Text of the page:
The first sentence of the preface is what grabbed my attention: “This modest tract offers a little light reading on a heavy subject.” Very nice, and much appreciated.

What we have here is exactly what the title says: there are six chapters, and they are all related in one way or another to automorphic forms. They derive from expository talks given by the authors in many different settings to audiences who they describe by saying that “Although all were interested in the topics in general, many were not experts in the field.” My guess is that this means that they were active mathematicians whose research work came close to the field of modular and automorphic forms, but who may not have been experts in the particular topics at hand. The book would be very slow going for someone totally ignorant of automorphic things.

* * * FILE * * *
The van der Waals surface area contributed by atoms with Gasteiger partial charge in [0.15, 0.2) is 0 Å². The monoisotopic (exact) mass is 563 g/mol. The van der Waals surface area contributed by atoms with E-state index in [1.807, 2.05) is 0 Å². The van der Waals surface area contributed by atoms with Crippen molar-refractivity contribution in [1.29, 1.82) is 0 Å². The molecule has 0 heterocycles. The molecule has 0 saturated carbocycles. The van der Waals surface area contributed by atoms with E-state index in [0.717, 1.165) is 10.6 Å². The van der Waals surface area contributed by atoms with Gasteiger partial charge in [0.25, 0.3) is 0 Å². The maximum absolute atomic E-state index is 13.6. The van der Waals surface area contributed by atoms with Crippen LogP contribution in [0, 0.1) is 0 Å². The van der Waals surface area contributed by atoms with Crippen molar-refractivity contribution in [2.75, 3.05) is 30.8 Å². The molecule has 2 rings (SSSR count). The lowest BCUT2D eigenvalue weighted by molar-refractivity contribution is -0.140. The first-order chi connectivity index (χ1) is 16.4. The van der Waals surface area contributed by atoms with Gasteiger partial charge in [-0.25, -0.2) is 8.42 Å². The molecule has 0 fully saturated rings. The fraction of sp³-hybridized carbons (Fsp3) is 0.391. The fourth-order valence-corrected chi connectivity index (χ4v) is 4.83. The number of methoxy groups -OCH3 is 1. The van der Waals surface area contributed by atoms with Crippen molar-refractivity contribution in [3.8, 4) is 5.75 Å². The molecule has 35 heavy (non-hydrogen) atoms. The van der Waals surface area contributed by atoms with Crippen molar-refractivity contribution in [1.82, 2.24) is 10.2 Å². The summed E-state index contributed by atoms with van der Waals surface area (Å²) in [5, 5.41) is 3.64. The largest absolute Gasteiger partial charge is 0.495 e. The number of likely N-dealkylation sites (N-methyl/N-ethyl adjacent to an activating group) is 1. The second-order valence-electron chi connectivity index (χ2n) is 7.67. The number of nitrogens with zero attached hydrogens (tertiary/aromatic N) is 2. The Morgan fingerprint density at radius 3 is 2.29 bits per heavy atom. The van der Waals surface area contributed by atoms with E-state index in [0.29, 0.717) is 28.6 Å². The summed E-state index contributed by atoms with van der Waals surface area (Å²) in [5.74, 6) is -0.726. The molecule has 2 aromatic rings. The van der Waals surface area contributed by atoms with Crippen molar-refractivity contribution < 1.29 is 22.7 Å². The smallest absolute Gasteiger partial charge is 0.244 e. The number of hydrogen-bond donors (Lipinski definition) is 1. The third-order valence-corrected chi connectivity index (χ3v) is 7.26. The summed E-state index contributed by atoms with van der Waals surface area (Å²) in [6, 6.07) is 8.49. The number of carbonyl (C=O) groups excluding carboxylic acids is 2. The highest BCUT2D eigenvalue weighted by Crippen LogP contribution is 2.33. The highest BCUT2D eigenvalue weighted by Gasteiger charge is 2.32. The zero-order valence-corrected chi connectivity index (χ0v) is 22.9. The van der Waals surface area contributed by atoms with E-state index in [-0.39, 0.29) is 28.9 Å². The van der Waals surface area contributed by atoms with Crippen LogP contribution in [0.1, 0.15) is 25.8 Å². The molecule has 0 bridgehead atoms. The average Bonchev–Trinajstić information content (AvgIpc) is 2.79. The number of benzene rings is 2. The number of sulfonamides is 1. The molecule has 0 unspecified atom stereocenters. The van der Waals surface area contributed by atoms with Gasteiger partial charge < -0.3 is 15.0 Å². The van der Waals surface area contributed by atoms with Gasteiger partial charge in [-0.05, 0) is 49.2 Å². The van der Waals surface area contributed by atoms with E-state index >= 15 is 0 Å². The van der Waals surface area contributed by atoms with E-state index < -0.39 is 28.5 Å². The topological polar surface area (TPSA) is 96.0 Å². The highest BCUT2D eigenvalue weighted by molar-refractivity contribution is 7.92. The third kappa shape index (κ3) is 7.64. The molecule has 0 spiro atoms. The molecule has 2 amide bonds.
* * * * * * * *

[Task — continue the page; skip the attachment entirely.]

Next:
The dominant influence is clearly that of Goro Shimura, and that is by no means a bad thing. The first chapter is probably the most accessible, since it begins with some basic definitions and motivation for considering classical modular forms. The second chapter begins by summarizing the basic definitions in two pages and then launches right into more technical stuff on periods of automorphic forms. Things get even more technical in the later chapters. Along the way, we meet many important theorems and conjectures, from the Shimura-Taniyama Conjecture (now a theorem, of course) to the authors’ own work.

It would be easy to put down the book by arguing that it is too technical for the broader mathematical community and not technical enough for those doing research in the field. But I don't think that would be correct. In fact, the book may well serve as light reading for the modular/automorphic community, and could be of great value to graduate students beginning to try to understand the field.

Fernando Q. Gouvêa is probably still a member of the modular/automorphic community.